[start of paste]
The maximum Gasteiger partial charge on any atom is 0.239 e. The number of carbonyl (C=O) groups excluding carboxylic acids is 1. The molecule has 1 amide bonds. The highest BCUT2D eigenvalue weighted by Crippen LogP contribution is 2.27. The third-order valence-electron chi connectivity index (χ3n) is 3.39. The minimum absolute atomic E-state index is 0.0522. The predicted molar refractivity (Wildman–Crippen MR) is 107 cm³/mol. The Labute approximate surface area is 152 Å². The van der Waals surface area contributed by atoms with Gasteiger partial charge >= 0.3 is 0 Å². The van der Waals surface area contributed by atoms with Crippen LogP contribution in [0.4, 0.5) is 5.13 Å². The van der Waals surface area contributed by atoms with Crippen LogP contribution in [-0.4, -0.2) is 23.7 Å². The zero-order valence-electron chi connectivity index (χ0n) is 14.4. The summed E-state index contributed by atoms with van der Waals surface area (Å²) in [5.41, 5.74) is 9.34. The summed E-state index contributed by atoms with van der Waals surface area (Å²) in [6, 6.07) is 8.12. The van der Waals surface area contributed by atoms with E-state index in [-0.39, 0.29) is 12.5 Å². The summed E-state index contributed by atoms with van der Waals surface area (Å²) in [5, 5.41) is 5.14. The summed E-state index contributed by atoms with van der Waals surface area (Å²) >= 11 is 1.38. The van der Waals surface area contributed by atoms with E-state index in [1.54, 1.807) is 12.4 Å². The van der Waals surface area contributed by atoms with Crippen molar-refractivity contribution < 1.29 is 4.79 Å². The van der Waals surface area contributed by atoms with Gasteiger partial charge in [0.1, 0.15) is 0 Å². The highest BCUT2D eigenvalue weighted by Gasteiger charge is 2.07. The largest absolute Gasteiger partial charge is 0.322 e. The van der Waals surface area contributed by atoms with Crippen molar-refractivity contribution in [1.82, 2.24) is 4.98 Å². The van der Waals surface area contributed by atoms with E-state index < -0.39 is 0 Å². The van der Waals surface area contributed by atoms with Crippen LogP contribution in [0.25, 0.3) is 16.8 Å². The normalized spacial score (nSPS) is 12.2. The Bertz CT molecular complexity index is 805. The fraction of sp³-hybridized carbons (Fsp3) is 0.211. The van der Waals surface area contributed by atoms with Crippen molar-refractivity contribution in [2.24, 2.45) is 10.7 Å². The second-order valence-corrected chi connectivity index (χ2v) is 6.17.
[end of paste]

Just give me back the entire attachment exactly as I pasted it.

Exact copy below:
The maximum Gasteiger partial charge on any atom is 0.239 e. The number of carbonyl (C=O) groups excluding carboxylic acids is 1. The molecule has 1 amide bonds. The highest BCUT2D eigenvalue weighted by Crippen LogP contribution is 2.27. The third-order valence-electron chi connectivity index (χ3n) is 3.39. The minimum absolute atomic E-state index is 0.0522. The predicted molar refractivity (Wildman–Crippen MR) is 107 cm³/mol. The Labute approximate surface area is 152 Å². The van der Waals surface area contributed by atoms with Gasteiger partial charge >= 0.3 is 0 Å². The van der Waals surface area contributed by atoms with Crippen LogP contribution in [0.4, 0.5) is 5.13 Å². The van der Waals surface area contributed by atoms with Crippen LogP contribution in [-0.4, -0.2) is 23.7 Å². The zero-order valence-electron chi connectivity index (χ0n) is 14.4. The summed E-state index contributed by atoms with van der Waals surface area (Å²) in [5.41, 5.74) is 9.34. The summed E-state index contributed by atoms with van der Waals surface area (Å²) in [6, 6.07) is 8.12. The van der Waals surface area contributed by atoms with E-state index in [-0.39, 0.29) is 12.5 Å². The summed E-state index contributed by atoms with van der Waals surface area (Å²) in [5, 5.41) is 5.14. The summed E-state index contributed by atoms with van der Waals surface area (Å²) >= 11 is 1.38. The van der Waals surface area contributed by atoms with E-state index in [1.54, 1.807) is 12.4 Å². The van der Waals surface area contributed by atoms with Crippen molar-refractivity contribution < 1.29 is 4.79 Å². The van der Waals surface area contributed by atoms with Gasteiger partial charge in [0.1, 0.15) is 0 Å². The highest BCUT2D eigenvalue weighted by Gasteiger charge is 2.07. The largest absolute Gasteiger partial charge is 0.322 e. The van der Waals surface area contributed by atoms with Crippen molar-refractivity contribution in [1.82, 2.24) is 4.98 Å². The van der Waals surface area contributed by atoms with E-state index < -0.39 is 0 Å². The van der Waals surface area contributed by atoms with Crippen LogP contribution in [0.25, 0.3) is 16.8 Å². The normalized spacial score (nSPS) is 12.2. The Bertz CT molecular complexity index is 805. The fraction of sp³-hybridized carbons (Fsp3) is 0.211. The van der Waals surface area contributed by atoms with Crippen molar-refractivity contribution in [2.24, 2.45) is 10.7 Å². The second-order valence-corrected chi connectivity index (χ2v) is 6.17.